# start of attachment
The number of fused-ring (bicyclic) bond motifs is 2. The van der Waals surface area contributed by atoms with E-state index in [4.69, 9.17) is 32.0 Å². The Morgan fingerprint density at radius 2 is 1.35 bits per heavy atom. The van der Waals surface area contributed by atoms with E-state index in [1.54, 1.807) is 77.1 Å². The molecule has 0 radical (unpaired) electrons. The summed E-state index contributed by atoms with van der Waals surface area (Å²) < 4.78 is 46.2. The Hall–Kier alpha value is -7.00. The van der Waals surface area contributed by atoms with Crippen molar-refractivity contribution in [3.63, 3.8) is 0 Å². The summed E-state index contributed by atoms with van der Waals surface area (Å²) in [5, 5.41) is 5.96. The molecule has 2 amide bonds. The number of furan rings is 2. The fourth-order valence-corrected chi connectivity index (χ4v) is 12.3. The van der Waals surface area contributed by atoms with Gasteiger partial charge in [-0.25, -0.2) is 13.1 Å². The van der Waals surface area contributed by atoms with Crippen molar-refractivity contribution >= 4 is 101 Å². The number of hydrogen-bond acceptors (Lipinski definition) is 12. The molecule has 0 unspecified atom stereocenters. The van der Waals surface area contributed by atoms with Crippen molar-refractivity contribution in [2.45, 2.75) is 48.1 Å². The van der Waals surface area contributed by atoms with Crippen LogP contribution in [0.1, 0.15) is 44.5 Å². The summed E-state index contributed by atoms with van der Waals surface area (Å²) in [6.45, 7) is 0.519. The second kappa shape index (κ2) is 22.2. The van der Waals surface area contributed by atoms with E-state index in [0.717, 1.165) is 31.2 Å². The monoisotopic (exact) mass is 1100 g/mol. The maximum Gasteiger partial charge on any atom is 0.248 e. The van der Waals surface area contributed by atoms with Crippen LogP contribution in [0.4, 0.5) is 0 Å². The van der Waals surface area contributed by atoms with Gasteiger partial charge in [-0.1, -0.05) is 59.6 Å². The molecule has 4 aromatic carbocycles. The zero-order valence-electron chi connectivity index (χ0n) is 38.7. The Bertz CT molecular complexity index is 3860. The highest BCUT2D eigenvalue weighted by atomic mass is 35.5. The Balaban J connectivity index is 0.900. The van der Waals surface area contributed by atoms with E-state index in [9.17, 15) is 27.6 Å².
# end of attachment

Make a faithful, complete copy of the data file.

The number of fused-ring (bicyclic) bond motifs is 2. The van der Waals surface area contributed by atoms with E-state index in [4.69, 9.17) is 32.0 Å². The Morgan fingerprint density at radius 2 is 1.35 bits per heavy atom. The van der Waals surface area contributed by atoms with E-state index in [1.54, 1.807) is 77.1 Å². The molecule has 0 radical (unpaired) electrons. The summed E-state index contributed by atoms with van der Waals surface area (Å²) < 4.78 is 46.2. The Hall–Kier alpha value is -7.00. The van der Waals surface area contributed by atoms with Crippen molar-refractivity contribution in [3.63, 3.8) is 0 Å². The summed E-state index contributed by atoms with van der Waals surface area (Å²) in [5, 5.41) is 5.96. The molecule has 2 amide bonds. The number of furan rings is 2. The fourth-order valence-corrected chi connectivity index (χ4v) is 12.3. The van der Waals surface area contributed by atoms with Gasteiger partial charge in [-0.25, -0.2) is 13.1 Å². The van der Waals surface area contributed by atoms with Crippen molar-refractivity contribution >= 4 is 101 Å². The number of hydrogen-bond acceptors (Lipinski definition) is 12. The molecule has 0 unspecified atom stereocenters. The van der Waals surface area contributed by atoms with Crippen molar-refractivity contribution in [2.45, 2.75) is 48.1 Å². The van der Waals surface area contributed by atoms with Crippen LogP contribution in [0.1, 0.15) is 44.5 Å². The summed E-state index contributed by atoms with van der Waals surface area (Å²) in [6.45, 7) is 0.519. The second kappa shape index (κ2) is 22.2. The van der Waals surface area contributed by atoms with E-state index in [0.717, 1.165) is 31.2 Å². The monoisotopic (exact) mass is 1100 g/mol. The maximum Gasteiger partial charge on any atom is 0.248 e. The van der Waals surface area contributed by atoms with Crippen LogP contribution in [0.4, 0.5) is 0 Å². The van der Waals surface area contributed by atoms with Gasteiger partial charge in [-0.1, -0.05) is 59.6 Å². The molecule has 4 aromatic carbocycles. The zero-order valence-electron chi connectivity index (χ0n) is 38.7. The Bertz CT molecular complexity index is 3860. The highest BCUT2D eigenvalue weighted by atomic mass is 35.5. The Balaban J connectivity index is 0.900. The van der Waals surface area contributed by atoms with E-state index in [9.17, 15) is 27.6 Å².